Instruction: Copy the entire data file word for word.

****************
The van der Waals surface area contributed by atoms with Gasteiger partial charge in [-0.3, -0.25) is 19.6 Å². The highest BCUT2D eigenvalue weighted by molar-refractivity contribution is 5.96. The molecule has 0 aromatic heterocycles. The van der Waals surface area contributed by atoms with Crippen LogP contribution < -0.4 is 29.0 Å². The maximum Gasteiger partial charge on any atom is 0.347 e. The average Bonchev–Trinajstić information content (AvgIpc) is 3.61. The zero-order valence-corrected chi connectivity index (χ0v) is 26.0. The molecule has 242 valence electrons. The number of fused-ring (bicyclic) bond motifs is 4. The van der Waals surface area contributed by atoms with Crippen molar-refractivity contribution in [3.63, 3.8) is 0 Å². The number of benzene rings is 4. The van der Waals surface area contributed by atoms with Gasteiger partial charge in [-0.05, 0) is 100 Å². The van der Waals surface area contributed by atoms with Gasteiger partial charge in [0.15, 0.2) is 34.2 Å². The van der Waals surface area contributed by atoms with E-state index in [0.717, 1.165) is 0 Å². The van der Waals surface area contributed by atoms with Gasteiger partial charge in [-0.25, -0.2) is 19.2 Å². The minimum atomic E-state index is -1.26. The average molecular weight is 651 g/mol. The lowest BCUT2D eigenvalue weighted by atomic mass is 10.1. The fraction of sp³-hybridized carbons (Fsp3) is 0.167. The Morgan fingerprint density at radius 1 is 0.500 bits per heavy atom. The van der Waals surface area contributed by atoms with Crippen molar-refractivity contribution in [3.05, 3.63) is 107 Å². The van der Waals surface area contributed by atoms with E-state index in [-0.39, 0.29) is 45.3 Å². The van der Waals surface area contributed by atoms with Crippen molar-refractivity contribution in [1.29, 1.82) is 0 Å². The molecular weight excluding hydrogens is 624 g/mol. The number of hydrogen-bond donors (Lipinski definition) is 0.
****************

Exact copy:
The van der Waals surface area contributed by atoms with Gasteiger partial charge in [-0.3, -0.25) is 19.6 Å². The highest BCUT2D eigenvalue weighted by molar-refractivity contribution is 5.96. The molecule has 0 aromatic heterocycles. The van der Waals surface area contributed by atoms with Crippen LogP contribution < -0.4 is 29.0 Å². The maximum Gasteiger partial charge on any atom is 0.347 e. The average Bonchev–Trinajstić information content (AvgIpc) is 3.61. The zero-order valence-corrected chi connectivity index (χ0v) is 26.0. The molecule has 242 valence electrons. The number of fused-ring (bicyclic) bond motifs is 4. The van der Waals surface area contributed by atoms with Crippen molar-refractivity contribution in [3.63, 3.8) is 0 Å². The number of benzene rings is 4. The van der Waals surface area contributed by atoms with Gasteiger partial charge in [-0.05, 0) is 100 Å². The van der Waals surface area contributed by atoms with Gasteiger partial charge in [0.15, 0.2) is 34.2 Å². The van der Waals surface area contributed by atoms with E-state index in [0.717, 1.165) is 0 Å². The van der Waals surface area contributed by atoms with Gasteiger partial charge in [-0.25, -0.2) is 19.2 Å². The minimum atomic E-state index is -1.26. The average molecular weight is 651 g/mol. The lowest BCUT2D eigenvalue weighted by atomic mass is 10.1. The fraction of sp³-hybridized carbons (Fsp3) is 0.167. The Morgan fingerprint density at radius 1 is 0.500 bits per heavy atom. The van der Waals surface area contributed by atoms with Crippen molar-refractivity contribution in [3.05, 3.63) is 107 Å². The van der Waals surface area contributed by atoms with E-state index in [-0.39, 0.29) is 45.3 Å². The van der Waals surface area contributed by atoms with Crippen molar-refractivity contribution in [1.29, 1.82) is 0 Å². The molecular weight excluding hydrogens is 624 g/mol. The number of hydrogen-bond donors (Lipinski definition) is 0.